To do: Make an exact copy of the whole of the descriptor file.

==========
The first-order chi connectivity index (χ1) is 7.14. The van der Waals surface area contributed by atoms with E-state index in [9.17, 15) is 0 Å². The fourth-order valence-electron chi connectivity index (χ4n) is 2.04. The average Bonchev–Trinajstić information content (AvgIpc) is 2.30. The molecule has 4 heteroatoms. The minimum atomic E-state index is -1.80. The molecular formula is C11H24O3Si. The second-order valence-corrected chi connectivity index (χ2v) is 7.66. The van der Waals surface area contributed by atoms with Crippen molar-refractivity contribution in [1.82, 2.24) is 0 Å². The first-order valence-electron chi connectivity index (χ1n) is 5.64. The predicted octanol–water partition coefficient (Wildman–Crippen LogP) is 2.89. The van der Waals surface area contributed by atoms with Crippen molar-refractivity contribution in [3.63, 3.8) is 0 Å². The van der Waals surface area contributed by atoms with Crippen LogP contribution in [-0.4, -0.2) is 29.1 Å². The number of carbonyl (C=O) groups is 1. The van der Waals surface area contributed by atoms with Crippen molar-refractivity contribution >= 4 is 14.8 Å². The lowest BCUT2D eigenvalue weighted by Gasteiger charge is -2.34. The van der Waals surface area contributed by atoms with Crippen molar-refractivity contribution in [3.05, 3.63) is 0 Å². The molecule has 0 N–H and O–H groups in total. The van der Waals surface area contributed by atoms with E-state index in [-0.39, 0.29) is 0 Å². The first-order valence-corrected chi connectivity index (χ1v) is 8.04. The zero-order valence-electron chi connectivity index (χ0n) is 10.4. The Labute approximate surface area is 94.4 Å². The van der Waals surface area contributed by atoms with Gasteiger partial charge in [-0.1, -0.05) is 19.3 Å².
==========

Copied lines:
The first-order chi connectivity index (χ1) is 7.14. The van der Waals surface area contributed by atoms with E-state index in [9.17, 15) is 0 Å². The fourth-order valence-electron chi connectivity index (χ4n) is 2.04. The average Bonchev–Trinajstić information content (AvgIpc) is 2.30. The molecule has 4 heteroatoms. The minimum atomic E-state index is -1.80. The molecular formula is C11H24O3Si. The second-order valence-corrected chi connectivity index (χ2v) is 7.66. The van der Waals surface area contributed by atoms with Crippen molar-refractivity contribution in [1.82, 2.24) is 0 Å². The first-order valence-electron chi connectivity index (χ1n) is 5.64. The predicted octanol–water partition coefficient (Wildman–Crippen LogP) is 2.89. The van der Waals surface area contributed by atoms with Crippen molar-refractivity contribution in [3.63, 3.8) is 0 Å². The van der Waals surface area contributed by atoms with Crippen LogP contribution in [-0.4, -0.2) is 29.1 Å². The number of carbonyl (C=O) groups is 1. The van der Waals surface area contributed by atoms with Crippen molar-refractivity contribution >= 4 is 14.8 Å². The lowest BCUT2D eigenvalue weighted by Gasteiger charge is -2.34. The van der Waals surface area contributed by atoms with Crippen molar-refractivity contribution in [3.05, 3.63) is 0 Å². The molecule has 0 N–H and O–H groups in total. The van der Waals surface area contributed by atoms with E-state index in [-0.39, 0.29) is 0 Å². The first-order valence-corrected chi connectivity index (χ1v) is 8.04. The zero-order valence-electron chi connectivity index (χ0n) is 10.4. The Labute approximate surface area is 94.4 Å². The van der Waals surface area contributed by atoms with Gasteiger partial charge in [-0.1, -0.05) is 19.3 Å².